Home » China Travel Guide » Tibet Travel Guide » Lhasa Travel Guide » Lhasa Attractions » Norbulingka



Located in the western suburbs of Lhasa and at the bank of the Kyichu River, Norbulingka Park (Chinese pinyin: Luo bu lin ka), which was once the summer retreat of the Dalai Lamas from the 1780s until the late 1950s. With a total area of 360,000 meters squared, Norbulingka is the biggest park in Tibet that has the most beautiful scenery and largest number of historic relics. In 2001, Norbulingka was listed as a World Heritage Site by UNESCO.

In Tibetan language, Norbulingka translates as “Treasured Park.” This area was originally a wasteland with wild animals and weeds. Then, the 7th Dalai Lama was so fond of it and visited it often that Norbulingka was constructed by him. Construction began in 1755 and was completed by the 8th Dalai Lama.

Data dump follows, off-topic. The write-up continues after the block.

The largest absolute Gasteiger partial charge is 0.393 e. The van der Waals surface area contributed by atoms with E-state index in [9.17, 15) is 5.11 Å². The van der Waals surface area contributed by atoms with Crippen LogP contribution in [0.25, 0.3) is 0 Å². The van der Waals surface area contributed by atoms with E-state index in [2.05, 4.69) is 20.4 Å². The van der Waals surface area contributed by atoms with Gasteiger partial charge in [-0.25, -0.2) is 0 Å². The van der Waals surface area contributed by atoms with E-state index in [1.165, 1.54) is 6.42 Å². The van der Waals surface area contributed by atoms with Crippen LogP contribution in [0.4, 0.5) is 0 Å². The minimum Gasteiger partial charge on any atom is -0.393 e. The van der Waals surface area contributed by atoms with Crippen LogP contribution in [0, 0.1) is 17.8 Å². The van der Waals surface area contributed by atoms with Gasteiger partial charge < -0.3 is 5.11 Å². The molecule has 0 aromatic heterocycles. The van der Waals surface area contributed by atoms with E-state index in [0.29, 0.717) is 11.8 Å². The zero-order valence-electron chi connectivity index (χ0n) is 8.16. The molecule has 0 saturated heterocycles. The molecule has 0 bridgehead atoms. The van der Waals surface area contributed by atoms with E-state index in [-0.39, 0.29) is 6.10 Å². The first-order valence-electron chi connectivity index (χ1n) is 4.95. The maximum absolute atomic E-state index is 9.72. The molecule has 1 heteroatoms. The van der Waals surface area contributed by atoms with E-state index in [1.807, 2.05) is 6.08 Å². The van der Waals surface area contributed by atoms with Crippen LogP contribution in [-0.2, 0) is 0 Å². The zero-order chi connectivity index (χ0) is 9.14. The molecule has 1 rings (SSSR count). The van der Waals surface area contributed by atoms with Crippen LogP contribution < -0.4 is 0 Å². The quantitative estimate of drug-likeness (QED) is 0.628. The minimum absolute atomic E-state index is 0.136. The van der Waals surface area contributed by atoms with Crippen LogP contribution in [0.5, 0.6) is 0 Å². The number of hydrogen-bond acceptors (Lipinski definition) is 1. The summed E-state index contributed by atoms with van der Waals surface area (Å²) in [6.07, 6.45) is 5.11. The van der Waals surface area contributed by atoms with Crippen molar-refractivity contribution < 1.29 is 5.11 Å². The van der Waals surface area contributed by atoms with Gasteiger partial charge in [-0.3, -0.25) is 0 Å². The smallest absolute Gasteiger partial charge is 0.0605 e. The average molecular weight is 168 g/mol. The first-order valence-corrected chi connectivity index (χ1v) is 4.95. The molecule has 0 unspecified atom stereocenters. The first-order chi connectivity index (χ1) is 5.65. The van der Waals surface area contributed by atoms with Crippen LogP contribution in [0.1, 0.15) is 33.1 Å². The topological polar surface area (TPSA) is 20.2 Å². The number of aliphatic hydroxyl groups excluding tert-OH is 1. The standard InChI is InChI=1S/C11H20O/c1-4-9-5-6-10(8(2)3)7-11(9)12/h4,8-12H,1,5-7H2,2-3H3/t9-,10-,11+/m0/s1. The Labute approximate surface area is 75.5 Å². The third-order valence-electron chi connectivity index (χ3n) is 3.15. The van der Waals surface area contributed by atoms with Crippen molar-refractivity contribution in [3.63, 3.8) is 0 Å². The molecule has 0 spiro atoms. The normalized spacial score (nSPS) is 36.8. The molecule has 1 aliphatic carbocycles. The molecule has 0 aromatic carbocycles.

Since then Norbulingka Park, which is about 2 kilometers southwest of the Potala Palace, has been the summer residence for Dalai Lamas. There, they solved political problems and held festive celebrations for centuries. Its present scale was reached due to the successive expansions and renovations over the past 200 years. There are now 374 rooms inside the park surrounded by pavilions, pagodas, and gardens. 

Norbulingka Park consists of several palaces: Kelsang Potrang named after the 7th Dalai Lama, Tsokyil Potrang, Golden Linka, Takten Migyur Potrang, and the New Palace constructed in 1954 by the current Dalai Lama. The New Palace contains chapels, gardens with pools and fountains.

The gardens are great spots to have a picnic because they are a beautiful venue for theaters and festivals, especially the Shoton Festival in June.The yogurt banquet is the liveliest festival of summer in Tibet. During this festival, Tibetan Opera is performed in Norbulingka, thus it is also named the “Tibetan Opera Festival.”

Norbulingka Park has significant cultural value. Not only does it embrace nature, but also reflects the ethnic and religious enclaves of the Tibet.